Work, kids, friends, family, hobbies, even pets want your attention! But this is how the order should work: God, wife, kids, and then what’s most important to you. God should get your best, without a doubt. After Him, your wife takes priority. I know this might seem contrary to popular belief for some but it’s true. Don’t make your wife have to fight for your attention. Don’t make her have to ask to spend quality time together. Surprise her with a date! Even cook her a meal at home. Make sure you always reserve time with her, each day. May she never doubt she’s the apple of your eye.
6. When you don’t share your thoughts and feelings.
Playing tough guy with your wife doesn’t work. Bottling up your feelings won’t help either. Your wife want’s to know you at the deepest parts of your soul. When you shut her out and play tough guy with your feelings, this will only hurt your relationship. Marriage requires open communication and trust to share, so find that safe place with her. If vulnerability with your spouse is hard, start by talking about that.
7. Feeling left out or not part of a team.
You’re not two separate entities, but one working in harmony. Which means as a spouse, you work with the other in all decision making. Even if something seems insignificant, include your wife in on the decision. Truly work as a team. Your wife doesn’t like being someone you just run decisions by after the fact. She wants to work together in caring for the family. Yes, ultimately, the man is the head of the household but work together in harmony to foster a healthy home.
8. Being compared to other women.
Women struggle with comparison perhaps more than anything. They’re already hard on themselves, comparing their body, family, gifts, and so much more with other women. Please be careful not to add to that. Refrain from even talking about how your neighbor’s wife seems to run such a tight ship. Or that your co-worker’s spouse always makes him lunch. Or that your ex or a good friend use to do something you liked. I’ve heard Mark Driscoll say that your wife is your standard of beauty. I would add that she is your standard for a godly woman in any matter. Celebrate all she does for you and your family!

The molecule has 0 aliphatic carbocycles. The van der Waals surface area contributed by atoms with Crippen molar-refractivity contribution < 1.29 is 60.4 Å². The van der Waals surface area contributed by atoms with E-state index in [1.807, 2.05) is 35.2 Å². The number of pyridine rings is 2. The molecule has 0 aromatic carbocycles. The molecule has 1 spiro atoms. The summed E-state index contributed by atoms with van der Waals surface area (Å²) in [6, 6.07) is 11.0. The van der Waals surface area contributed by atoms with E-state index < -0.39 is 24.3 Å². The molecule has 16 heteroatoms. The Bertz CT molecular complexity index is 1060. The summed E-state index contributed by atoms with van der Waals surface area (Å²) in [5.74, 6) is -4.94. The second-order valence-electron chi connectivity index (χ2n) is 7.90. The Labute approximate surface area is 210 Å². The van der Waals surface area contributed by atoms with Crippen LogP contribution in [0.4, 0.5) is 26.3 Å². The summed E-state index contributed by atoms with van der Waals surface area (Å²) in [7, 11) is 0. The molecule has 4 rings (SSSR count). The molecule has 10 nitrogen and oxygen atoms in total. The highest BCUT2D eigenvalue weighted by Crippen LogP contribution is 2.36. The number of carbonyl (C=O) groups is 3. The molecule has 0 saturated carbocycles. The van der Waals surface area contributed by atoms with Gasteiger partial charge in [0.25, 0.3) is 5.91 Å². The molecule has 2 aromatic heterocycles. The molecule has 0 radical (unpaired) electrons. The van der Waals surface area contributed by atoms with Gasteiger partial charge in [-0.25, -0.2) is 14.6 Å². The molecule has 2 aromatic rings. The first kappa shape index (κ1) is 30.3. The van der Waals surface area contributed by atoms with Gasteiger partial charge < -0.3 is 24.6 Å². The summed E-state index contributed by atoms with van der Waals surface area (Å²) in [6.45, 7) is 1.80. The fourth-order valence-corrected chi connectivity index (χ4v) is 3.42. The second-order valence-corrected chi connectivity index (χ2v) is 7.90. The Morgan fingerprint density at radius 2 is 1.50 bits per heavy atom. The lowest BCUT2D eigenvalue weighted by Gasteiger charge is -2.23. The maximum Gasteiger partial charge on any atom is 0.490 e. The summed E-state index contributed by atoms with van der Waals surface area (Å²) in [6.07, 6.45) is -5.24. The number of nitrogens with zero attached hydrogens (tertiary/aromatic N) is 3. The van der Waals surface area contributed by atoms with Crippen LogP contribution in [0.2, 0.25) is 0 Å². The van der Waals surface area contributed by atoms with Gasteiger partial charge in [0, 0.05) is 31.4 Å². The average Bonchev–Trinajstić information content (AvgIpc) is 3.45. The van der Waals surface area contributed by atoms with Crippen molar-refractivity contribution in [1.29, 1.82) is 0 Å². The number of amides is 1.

9. Being expected to balance the home and family alone.
The home is not the sole responsibility of the wife. Unless she wants to be but I doubt that’s the case! I know you’re tired when you get home but at the end of the day, so is she. If she cooks dinner, offer to clean up the mess afterward. If she just cleaned the kitchen, grab the vacuum and get to work on the living room. If she rallied the kids in the morning, take the initiative to rally them to bed. Remember, you are a team so work together.
10. Being the spiritual leader of the family.
A woman does not want to be the spiritual leader of your family; if she does, well, something’s not right. A man is tasked to be the priest of the family—to care and lead his wife and kids closer to God. Spend time in the Word, in prayer both alone and with your family, and in leading by example. This is the most significant thing you can do for your family.
Content taken from the article, 10 Things Your Wife Really Doesn’t Like, written by Brittany Rust. To read the text version please click the link above.
This article originally appeared here.